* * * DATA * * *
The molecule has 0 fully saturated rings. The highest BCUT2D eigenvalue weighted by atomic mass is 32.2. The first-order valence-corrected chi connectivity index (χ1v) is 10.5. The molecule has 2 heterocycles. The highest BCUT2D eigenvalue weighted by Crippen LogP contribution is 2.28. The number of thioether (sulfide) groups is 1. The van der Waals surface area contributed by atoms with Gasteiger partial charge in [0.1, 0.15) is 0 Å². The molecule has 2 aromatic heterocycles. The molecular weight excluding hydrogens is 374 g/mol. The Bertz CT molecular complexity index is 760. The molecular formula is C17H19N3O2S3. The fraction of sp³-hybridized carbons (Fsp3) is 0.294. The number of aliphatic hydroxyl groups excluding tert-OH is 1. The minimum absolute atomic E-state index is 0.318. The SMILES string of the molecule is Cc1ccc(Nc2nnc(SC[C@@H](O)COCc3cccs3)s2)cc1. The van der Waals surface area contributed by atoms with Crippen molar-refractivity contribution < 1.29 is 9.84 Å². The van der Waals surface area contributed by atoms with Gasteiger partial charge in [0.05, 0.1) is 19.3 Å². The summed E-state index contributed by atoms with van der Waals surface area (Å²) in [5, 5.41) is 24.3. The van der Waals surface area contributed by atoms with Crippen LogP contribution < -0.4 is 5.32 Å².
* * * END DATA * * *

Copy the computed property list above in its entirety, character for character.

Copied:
The molecule has 0 fully saturated rings. The highest BCUT2D eigenvalue weighted by atomic mass is 32.2. The first-order valence-corrected chi connectivity index (χ1v) is 10.5. The molecule has 2 heterocycles. The highest BCUT2D eigenvalue weighted by Crippen LogP contribution is 2.28. The number of thioether (sulfide) groups is 1. The van der Waals surface area contributed by atoms with Gasteiger partial charge in [0.1, 0.15) is 0 Å². The molecule has 2 aromatic heterocycles. The molecular weight excluding hydrogens is 374 g/mol. The Bertz CT molecular complexity index is 760. The molecular formula is C17H19N3O2S3. The fraction of sp³-hybridized carbons (Fsp3) is 0.294. The number of aliphatic hydroxyl groups excluding tert-OH is 1. The minimum absolute atomic E-state index is 0.318. The SMILES string of the molecule is Cc1ccc(Nc2nnc(SC[C@@H](O)COCc3cccs3)s2)cc1. The van der Waals surface area contributed by atoms with Crippen molar-refractivity contribution < 1.29 is 9.84 Å². The van der Waals surface area contributed by atoms with Gasteiger partial charge in [0.05, 0.1) is 19.3 Å². The summed E-state index contributed by atoms with van der Waals surface area (Å²) in [5, 5.41) is 24.3. The van der Waals surface area contributed by atoms with Crippen LogP contribution < -0.4 is 5.32 Å².